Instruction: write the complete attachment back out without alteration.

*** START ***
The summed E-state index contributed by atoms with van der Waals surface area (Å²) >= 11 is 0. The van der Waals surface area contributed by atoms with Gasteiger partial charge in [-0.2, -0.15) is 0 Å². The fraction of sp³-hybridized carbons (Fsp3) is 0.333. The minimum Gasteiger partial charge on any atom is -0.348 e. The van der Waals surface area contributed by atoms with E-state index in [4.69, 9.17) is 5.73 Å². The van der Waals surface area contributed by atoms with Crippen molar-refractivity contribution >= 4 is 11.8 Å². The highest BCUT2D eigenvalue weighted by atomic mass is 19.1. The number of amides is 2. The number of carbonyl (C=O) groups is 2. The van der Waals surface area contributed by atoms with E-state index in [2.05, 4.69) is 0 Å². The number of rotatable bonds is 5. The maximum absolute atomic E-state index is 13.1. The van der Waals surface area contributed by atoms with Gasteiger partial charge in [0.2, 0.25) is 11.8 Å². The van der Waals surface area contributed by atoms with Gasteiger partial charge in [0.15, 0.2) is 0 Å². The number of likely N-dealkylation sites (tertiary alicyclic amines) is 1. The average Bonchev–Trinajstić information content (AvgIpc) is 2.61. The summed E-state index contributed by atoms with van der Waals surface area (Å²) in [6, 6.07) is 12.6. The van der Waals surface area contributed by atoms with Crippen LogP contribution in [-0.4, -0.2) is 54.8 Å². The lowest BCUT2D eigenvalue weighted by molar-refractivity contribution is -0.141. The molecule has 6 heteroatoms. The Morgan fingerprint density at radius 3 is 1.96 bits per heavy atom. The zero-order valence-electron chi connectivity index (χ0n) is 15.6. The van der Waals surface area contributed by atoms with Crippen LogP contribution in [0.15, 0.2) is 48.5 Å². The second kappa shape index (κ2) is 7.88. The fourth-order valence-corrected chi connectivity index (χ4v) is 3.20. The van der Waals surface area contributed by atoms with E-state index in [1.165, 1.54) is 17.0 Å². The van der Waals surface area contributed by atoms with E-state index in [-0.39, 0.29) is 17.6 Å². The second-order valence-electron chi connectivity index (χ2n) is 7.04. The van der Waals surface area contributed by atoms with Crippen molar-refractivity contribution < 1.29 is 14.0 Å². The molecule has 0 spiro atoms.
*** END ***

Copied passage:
The summed E-state index contributed by atoms with van der Waals surface area (Å²) >= 11 is 0. The van der Waals surface area contributed by atoms with Gasteiger partial charge in [-0.2, -0.15) is 0 Å². The fraction of sp³-hybridized carbons (Fsp3) is 0.333. The minimum Gasteiger partial charge on any atom is -0.348 e. The van der Waals surface area contributed by atoms with E-state index in [4.69, 9.17) is 5.73 Å². The van der Waals surface area contributed by atoms with Crippen molar-refractivity contribution >= 4 is 11.8 Å². The highest BCUT2D eigenvalue weighted by atomic mass is 19.1. The number of amides is 2. The number of carbonyl (C=O) groups is 2. The van der Waals surface area contributed by atoms with E-state index in [2.05, 4.69) is 0 Å². The number of rotatable bonds is 5. The maximum absolute atomic E-state index is 13.1. The van der Waals surface area contributed by atoms with Gasteiger partial charge in [0.2, 0.25) is 11.8 Å². The van der Waals surface area contributed by atoms with Gasteiger partial charge in [0.15, 0.2) is 0 Å². The number of likely N-dealkylation sites (tertiary alicyclic amines) is 1. The average Bonchev–Trinajstić information content (AvgIpc) is 2.61. The summed E-state index contributed by atoms with van der Waals surface area (Å²) in [6, 6.07) is 12.6. The van der Waals surface area contributed by atoms with Crippen LogP contribution in [-0.4, -0.2) is 54.8 Å². The lowest BCUT2D eigenvalue weighted by molar-refractivity contribution is -0.141. The molecule has 6 heteroatoms. The Morgan fingerprint density at radius 3 is 1.96 bits per heavy atom. The zero-order valence-electron chi connectivity index (χ0n) is 15.6. The van der Waals surface area contributed by atoms with Crippen LogP contribution in [0.15, 0.2) is 48.5 Å². The second kappa shape index (κ2) is 7.88. The fourth-order valence-corrected chi connectivity index (χ4v) is 3.20. The van der Waals surface area contributed by atoms with E-state index in [1.165, 1.54) is 17.0 Å². The van der Waals surface area contributed by atoms with E-state index in [-0.39, 0.29) is 17.6 Å². The second-order valence-electron chi connectivity index (χ2n) is 7.04. The van der Waals surface area contributed by atoms with Crippen molar-refractivity contribution < 1.29 is 14.0 Å². The molecule has 0 spiro atoms.